Of course, quality of hire is also notoriously difficult to measure, so you’ll need to figure out the best way to approach it. The full report outlines the three most effective inputs to calculate quality of hire — but for any of those to be useful, you’ll need to make sure you can trust your data quality.
Prediction #5: Better tools and tech will be key to boosting your recruiting team’s performance
We also asked recruiting professionals about the best ways to improve recruiter performance over the next five years. While most agreed that adding flexible work options and offer training opportunities would be effective, the No. 1 answer was investing in better recruiting tools and technology.
This tech won’t replace recruiters, but it will reduce busywork and save time. For example, we’ve spoken to companies who say asynchronous video interviews (where candidates submit a video of their answers) reduced a three-week screening process to 48 hours.
Video interviewing was the fourth-most impactful tech tool in our survey. The top three are all detailed in the full report, but adding any new technology can lead to challenges in implementation and adoption.
That’s why it’s critical to make sure the selection and rollout of the tech involves lots of input from the end users (i.e., the actual recruiters using the tools).
Prediction #6: Engaging passive talent, analyzing talent data, and advising business leaders will be key skills for recruiters
These skills are pretty valuable today, but they’ll be invaluable in five years: engaging passive candidates, analyzing talent data, and advising business leaders. Over 80% of TA pros in our survey agreed they’re all growing in importance for recruiters.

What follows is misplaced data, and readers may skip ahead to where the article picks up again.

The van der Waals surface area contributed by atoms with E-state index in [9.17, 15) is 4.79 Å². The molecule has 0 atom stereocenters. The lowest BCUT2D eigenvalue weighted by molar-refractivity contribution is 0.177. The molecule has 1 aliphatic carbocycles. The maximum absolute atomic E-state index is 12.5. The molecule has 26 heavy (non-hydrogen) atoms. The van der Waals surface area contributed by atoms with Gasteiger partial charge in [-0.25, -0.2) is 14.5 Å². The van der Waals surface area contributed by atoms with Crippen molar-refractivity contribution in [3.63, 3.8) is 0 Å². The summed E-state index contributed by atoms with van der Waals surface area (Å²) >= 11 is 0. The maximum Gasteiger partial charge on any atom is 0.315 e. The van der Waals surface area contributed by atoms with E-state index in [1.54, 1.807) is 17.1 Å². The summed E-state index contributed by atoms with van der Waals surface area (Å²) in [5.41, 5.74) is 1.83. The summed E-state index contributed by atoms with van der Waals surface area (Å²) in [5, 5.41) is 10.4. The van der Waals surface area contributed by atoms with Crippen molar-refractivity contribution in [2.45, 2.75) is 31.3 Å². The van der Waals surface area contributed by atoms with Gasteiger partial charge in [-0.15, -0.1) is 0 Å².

Platforms like LinkedIn have made it far easier to identify amazing candidates. But with so many other recruiters going after that same talent, the real challenge will be standing out from the crowd and truly connecting with candidates.
As platforms like LinkedIn make it easier to identify candidates, recruiters will focus more on bringing them into the funnel. That’s where storytelling and personalizing your approach can make a big difference.
Rather than simply entering data correctly, recruiters will also need to leverage data-driven insights to drive decisions.
And instead of executing orders, recruiters will also need to advise business leaders and hiring managers — that means pushing back and setting the strategy, not just following it.
Fortunately, all of these skills can be learned, but it won’t just be a matter of adding a few training sessions. Putting a premium on these skills involves a culture change as recruiters expand beyond their traditional roles.
Prediction #7: Your recruiting team will probably have more non-recruiting specialists
Recruiters are amazing. They can (and often do) take on the work of many people: data analyst, marketing guru, tech whiz. Still, wearing all those hats can get tiring.
That’s why many companies are enhancing their recruiting teams by adding specialists dedicated to talent analytics, recruitment marketing, and recruitment tech.
Those were the three most impactful roles according to our survey, and they still aren’t very common — but by 2024, we expect there to be many more.
Since these roles have rarely existed within recruiting, you’ll have to be flexible when integrating them into your team. Once you learn how they can best contribute, you’ll find that these new roles will add a new depth of expertise while allowing recruiters to focus on what they do best.
Businesses will need recruiters more, and recruiters will be called on to do more: to engage passive candidates inundated by offers; to analyze talent data and advise leaders; to tease out long-term business results and forecast future hiring needs; to master new technologies; and to build new types of teams.
You and your team can handle it. What matters most now is getting ready. Preparing today will leave you better equipped for whatever the future holds.
Because the future of recruiting won’t be something that just happens to you — it’ll be something that you help create.